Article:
Bahamas: Police Aim for 2023 Murder Count Under 100

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Commissioner of Police Clayton Fernander said yesterday the police force’s goal is to keep the murder count under 100 in 2023 — a goal he set last year, but one that was not achieved as criminals continued to unleash violence in communities across New Providence in particular.

Police Commissioner Clayton Fernander during a press conference held at Police Headquarters yesterday. DANTE CARRER

“Our goal is to hold the line and reduce the overall number of homicides for 2023 to double digits,” Fernander told reporters at a press conference to announce his policing plan for 2023.

Fernander said he didn’t have a specific number in mind.

“No, I don’t have a number in mind. I wish it could have been at zero,” he said.

“But we see what is happening and we are trying to stop that trend. We are looking for members of the public and other stakeholders to work with us to make that happen.”

Murders increased by eight percent in 2022 from 119 in 2021 to 128.

March 2022 was the deadliest month in the nation’s recorded history with 22 murders.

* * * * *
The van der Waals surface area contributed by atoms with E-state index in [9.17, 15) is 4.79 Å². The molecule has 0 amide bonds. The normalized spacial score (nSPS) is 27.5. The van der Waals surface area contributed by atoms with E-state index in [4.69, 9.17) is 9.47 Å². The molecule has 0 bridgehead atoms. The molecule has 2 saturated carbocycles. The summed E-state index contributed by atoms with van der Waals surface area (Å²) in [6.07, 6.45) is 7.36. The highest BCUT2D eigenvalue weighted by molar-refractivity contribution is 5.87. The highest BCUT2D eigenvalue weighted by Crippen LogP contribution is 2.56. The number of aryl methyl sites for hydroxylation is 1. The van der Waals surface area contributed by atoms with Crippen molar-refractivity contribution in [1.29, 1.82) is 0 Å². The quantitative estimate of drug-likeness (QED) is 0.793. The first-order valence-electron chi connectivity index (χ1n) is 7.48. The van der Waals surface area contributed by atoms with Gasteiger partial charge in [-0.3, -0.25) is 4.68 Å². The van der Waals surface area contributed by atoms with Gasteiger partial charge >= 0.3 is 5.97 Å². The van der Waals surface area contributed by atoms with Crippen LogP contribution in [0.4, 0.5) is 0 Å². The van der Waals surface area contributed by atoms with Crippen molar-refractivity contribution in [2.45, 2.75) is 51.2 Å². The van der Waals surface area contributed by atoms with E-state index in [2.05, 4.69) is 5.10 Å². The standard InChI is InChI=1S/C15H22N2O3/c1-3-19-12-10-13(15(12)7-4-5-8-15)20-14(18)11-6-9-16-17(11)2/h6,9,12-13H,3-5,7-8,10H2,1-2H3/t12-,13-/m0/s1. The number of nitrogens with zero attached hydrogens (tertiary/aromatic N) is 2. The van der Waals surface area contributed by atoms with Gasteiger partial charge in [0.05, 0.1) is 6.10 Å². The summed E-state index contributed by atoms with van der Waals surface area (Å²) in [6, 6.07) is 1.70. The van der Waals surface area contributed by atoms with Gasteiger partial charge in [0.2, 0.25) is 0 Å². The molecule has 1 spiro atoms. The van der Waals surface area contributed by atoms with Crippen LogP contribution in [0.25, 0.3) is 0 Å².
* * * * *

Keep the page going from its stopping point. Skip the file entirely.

“We cannot afford to ever repeat this tragedy, the bloodiest month in history,” said Fernander.

Pointing to the start of Police Month, Fernander revealed that officers will be flooding the streets.

“We will shift our focus to a month of police operations,” he said.

“This will entail flooding our streets with police operations in all areas throughout the Commonwealth of The Bahamas.

“We will be leading by the front. I will be in full force along with my senior executive leadership team in this fight against crime.”

Fernander’s policing plan features six priorities: revolutionizing community policing to prevent crime; taking a zero-tolerance approach to minor and major crimes; restructuring internal processes to impact crime prevention strategies; partnering with law enforcement counterparts to expand policing capacity; practicing approaches to youth and gang violence; and optimizing technology in crime prevention and police operations.

“We want to stem the fear of crime,” said Fernander.

“The way we set the tone and strategy early in the year will determine how we finish.”

He warned, “Criminals, be aware, we are coming.”

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